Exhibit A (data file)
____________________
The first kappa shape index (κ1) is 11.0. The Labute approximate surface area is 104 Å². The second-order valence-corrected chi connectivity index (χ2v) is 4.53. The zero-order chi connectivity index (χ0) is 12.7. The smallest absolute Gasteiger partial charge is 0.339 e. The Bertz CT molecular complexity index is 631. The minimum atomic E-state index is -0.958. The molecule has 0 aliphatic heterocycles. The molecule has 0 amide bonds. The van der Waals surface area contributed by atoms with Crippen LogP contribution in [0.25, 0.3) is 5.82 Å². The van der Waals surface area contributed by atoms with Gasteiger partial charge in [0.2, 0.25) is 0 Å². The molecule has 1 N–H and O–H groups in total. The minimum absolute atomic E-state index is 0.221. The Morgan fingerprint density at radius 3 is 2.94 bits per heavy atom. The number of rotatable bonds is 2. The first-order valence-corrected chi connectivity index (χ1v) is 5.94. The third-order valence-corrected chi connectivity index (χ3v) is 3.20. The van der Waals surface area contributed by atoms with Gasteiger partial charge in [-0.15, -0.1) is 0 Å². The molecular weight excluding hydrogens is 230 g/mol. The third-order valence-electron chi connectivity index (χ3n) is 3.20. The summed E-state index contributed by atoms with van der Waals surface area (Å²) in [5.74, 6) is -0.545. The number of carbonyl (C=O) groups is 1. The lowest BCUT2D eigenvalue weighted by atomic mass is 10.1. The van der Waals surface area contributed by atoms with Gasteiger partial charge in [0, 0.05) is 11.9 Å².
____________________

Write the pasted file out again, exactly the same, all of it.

The first kappa shape index (κ1) is 11.0. The Labute approximate surface area is 104 Å². The second-order valence-corrected chi connectivity index (χ2v) is 4.53. The zero-order chi connectivity index (χ0) is 12.7. The smallest absolute Gasteiger partial charge is 0.339 e. The Bertz CT molecular complexity index is 631. The minimum atomic E-state index is -0.958. The molecule has 0 aliphatic heterocycles. The molecule has 0 amide bonds. The van der Waals surface area contributed by atoms with Crippen LogP contribution in [0.25, 0.3) is 5.82 Å². The van der Waals surface area contributed by atoms with Gasteiger partial charge in [0.2, 0.25) is 0 Å². The molecule has 1 N–H and O–H groups in total. The minimum absolute atomic E-state index is 0.221. The Morgan fingerprint density at radius 3 is 2.94 bits per heavy atom. The number of rotatable bonds is 2. The first-order valence-corrected chi connectivity index (χ1v) is 5.94. The third-order valence-corrected chi connectivity index (χ3v) is 3.20. The van der Waals surface area contributed by atoms with Gasteiger partial charge in [-0.15, -0.1) is 0 Å². The molecular weight excluding hydrogens is 230 g/mol. The third-order valence-electron chi connectivity index (χ3n) is 3.20. The summed E-state index contributed by atoms with van der Waals surface area (Å²) in [5.74, 6) is -0.545. The number of carbonyl (C=O) groups is 1. The lowest BCUT2D eigenvalue weighted by atomic mass is 10.1. The van der Waals surface area contributed by atoms with Gasteiger partial charge in [0, 0.05) is 11.9 Å².